Wednesday, 12 October 2016

Should I continue to add to the Investment Pot ?

From the last few years of monitoring, I can see I've been saving around 50% of my income, most of which is now added to the pot on a monthly basis.

At current valuations, the pot has grown to the point where my monthly additions increase the pot value by only a fraction of a percent each time.    This is well within the expected volatility range of the combined investment pot, even in the most stable of market conditions.

So does it make any sense to continue to add to the pot, or should I put a stop to the monthly contributions and just accept the market return without adding fresh money ?

Now, I'm not about to start wild spending on things I don't need, so you might well ask what's the advantage here, since there's a monthly surplus anyway and therefore doesn't it count as savings if it's not being spent ?

Sunday, 9 October 2016

A Grand Tour ...

I mentioned in a previous post that we intended to take our 'new' convertible on a driving tour of Europe.   Well, we've now returned from a great holiday, and here's brief diary of the trip.

the route, anticlockwise from Zeebrugge to Amsterdam

Wednesday, 14 September 2016

Safe Withdrawal Rates - with respect to inflation ...

The subject of Safe Withdrawal Rates is cropping up again regularly on the blogs, so I thought I'd take a quick look at it myself.

The general acceptance criterion seems to be a drawdown rate at which an initial capital sum would last for 30 years without becoming depleted, after the withdrawn amount is increased annually in line with inflation.

Instead of trying to predict any particular safe withdrawal rate, I decided to take a slightly different approach and examine what the annual investment growth rate would need to be to sustain a 4% rate of withdrawal, and with reference to the assumed inflation rate.  4% is the oft-quoted safe withdrawal 'rule'.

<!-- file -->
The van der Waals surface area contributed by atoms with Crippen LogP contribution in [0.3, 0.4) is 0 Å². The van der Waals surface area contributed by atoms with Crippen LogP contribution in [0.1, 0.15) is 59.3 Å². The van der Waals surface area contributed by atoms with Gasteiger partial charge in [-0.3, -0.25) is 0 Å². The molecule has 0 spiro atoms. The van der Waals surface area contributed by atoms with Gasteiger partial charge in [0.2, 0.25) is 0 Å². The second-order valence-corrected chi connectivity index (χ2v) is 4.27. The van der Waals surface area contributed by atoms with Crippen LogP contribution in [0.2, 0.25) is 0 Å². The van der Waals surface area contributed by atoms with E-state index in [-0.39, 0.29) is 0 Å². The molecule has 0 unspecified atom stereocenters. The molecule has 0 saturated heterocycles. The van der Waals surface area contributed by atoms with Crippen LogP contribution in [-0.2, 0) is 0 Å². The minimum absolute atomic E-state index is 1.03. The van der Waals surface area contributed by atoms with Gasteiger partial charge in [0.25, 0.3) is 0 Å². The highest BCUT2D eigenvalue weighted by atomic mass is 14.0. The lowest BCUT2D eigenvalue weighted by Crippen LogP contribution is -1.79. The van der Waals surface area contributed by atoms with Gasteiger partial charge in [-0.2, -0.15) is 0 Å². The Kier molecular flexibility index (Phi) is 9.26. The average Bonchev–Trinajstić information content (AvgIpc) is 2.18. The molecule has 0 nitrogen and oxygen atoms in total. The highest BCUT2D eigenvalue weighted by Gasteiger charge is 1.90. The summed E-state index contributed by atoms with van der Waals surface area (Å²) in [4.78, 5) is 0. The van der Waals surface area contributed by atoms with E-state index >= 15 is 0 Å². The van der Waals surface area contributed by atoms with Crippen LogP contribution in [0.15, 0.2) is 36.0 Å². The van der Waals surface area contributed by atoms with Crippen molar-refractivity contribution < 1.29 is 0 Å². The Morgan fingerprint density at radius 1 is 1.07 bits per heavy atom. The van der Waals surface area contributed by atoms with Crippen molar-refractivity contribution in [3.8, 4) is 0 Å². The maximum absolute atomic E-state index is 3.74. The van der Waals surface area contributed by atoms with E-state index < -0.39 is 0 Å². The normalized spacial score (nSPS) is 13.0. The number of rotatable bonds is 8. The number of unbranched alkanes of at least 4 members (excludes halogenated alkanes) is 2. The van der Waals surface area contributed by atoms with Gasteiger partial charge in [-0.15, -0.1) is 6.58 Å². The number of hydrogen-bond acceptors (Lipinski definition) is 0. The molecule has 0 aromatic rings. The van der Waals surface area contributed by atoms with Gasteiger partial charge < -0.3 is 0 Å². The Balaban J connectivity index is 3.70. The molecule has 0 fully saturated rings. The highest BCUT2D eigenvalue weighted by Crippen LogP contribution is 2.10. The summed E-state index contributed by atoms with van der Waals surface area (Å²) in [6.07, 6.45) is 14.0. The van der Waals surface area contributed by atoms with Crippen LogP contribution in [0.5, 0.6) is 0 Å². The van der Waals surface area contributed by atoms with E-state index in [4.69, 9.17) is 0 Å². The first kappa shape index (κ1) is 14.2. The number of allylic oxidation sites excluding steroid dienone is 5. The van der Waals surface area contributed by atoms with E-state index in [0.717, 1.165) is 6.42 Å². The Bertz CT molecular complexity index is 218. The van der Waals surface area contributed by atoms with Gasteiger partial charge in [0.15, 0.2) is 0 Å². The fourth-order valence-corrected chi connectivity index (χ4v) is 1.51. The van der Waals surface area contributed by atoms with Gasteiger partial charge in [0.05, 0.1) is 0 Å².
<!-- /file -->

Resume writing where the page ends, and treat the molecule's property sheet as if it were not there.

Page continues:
So I set up a simple spreadsheet based on a £100k pot from which an inflation-adjusted amount is withdrawn each year, and then I played around with various input values.

Sunday, 11 September 2016

Sunday, 4 September 2016

Overhead Power Cable to the Greenhouse.....

I recently decided to remove the solar panels from the greenhouse roof.  After several years of daily charging & discharging, the deep-cycle batteries were almost completely shot and to replace all three batteries would have cost around £150.

However, I still like the greenhouse to be illuminated by the LED growlights in the evenings, so I priced up a few bits and pieces and reckoned I could fix up an armoured mains power cable from the house to the greenhouse for only around £60 in total.

Running a mains cable will also let me use my two heated propagators in the late winter, to get a headstart on the vegetable seed sowing.

If I ran the cable underground from the house it would need to cross the concrete driveway. This whole hardstanding area to the front and side of the house could probably do with being completely replaced, but since there's more than 150 square metres in total it's a very big ticket project and therefore it's not a high priority.  Still, there seemed little point in routing an underground cable across there if it's likely to need digging up in the future.

So I decided instead to route the cable overhead, a distance of around 11 metres from the front corner of the house to the entry point at the greenhouse.

The first job was to establish a few basic design parameters and buy the necessary equipment; a 25 m length of 3-core 2.5 square millimetre cable with galvanised steel wire armouring (SWA), a pair of guide tubes, U-bolts and wire rope clamps.

cable with outer sheath stripped and armoured wires cut back

Monday, 15 August 2016

Overwintering Chillies......

I read last year somewhere that chilli pepper plants are actually perennials, although very few people tend to treat them as such, instead sowing fresh seed every spring and discarding the plants in the autumn after fruiting.

So I thought I'd try an experiment ...

After a very poor crop last year from several plants, their first year, I brought the healthiest specimen indoors and overwintered it on the workshop windowsill.

With a very occasional watering, it survived the winter OK but looked a bit sick and bedraggled in the spring, so I didn't hold out too much hope.  Still, I trimmed it up and potted it on.

And look at it now after a summer in the greenhouse !    Hopefully there's still enough time for the peppers to ripen properly because they're supposed to produce a beautiful multicolour display.

from seed sown in 2015....